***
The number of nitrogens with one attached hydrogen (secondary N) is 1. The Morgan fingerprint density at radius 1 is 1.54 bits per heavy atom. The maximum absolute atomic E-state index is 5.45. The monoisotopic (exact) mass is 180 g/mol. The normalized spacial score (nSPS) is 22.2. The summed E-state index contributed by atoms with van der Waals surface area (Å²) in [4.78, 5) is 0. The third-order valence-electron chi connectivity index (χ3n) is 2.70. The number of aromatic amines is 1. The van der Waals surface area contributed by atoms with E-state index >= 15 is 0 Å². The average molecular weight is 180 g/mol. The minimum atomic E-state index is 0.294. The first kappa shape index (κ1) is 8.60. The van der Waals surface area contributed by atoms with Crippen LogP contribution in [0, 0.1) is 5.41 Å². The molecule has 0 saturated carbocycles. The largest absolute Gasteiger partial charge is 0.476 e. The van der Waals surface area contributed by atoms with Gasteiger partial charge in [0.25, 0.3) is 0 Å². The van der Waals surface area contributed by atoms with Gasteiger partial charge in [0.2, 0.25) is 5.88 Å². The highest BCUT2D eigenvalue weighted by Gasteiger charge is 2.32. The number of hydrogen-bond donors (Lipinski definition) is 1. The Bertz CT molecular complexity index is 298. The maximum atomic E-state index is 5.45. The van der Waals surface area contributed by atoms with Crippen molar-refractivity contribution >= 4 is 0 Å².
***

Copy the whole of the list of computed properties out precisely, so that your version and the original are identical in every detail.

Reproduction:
The number of nitrogens with one attached hydrogen (secondary N) is 1. The Morgan fingerprint density at radius 1 is 1.54 bits per heavy atom. The maximum absolute atomic E-state index is 5.45. The monoisotopic (exact) mass is 180 g/mol. The normalized spacial score (nSPS) is 22.2. The summed E-state index contributed by atoms with van der Waals surface area (Å²) in [4.78, 5) is 0. The third-order valence-electron chi connectivity index (χ3n) is 2.70. The number of aromatic amines is 1. The van der Waals surface area contributed by atoms with E-state index >= 15 is 0 Å². The average molecular weight is 180 g/mol. The minimum atomic E-state index is 0.294. The first kappa shape index (κ1) is 8.60. The van der Waals surface area contributed by atoms with Crippen LogP contribution in [0, 0.1) is 5.41 Å². The molecule has 0 saturated carbocycles. The largest absolute Gasteiger partial charge is 0.476 e. The van der Waals surface area contributed by atoms with Gasteiger partial charge in [0.25, 0.3) is 0 Å². The van der Waals surface area contributed by atoms with Gasteiger partial charge in [0.2, 0.25) is 5.88 Å². The highest BCUT2D eigenvalue weighted by Gasteiger charge is 2.32. The number of hydrogen-bond donors (Lipinski definition) is 1. The Bertz CT molecular complexity index is 298. The maximum atomic E-state index is 5.45. The van der Waals surface area contributed by atoms with Crippen molar-refractivity contribution >= 4 is 0 Å².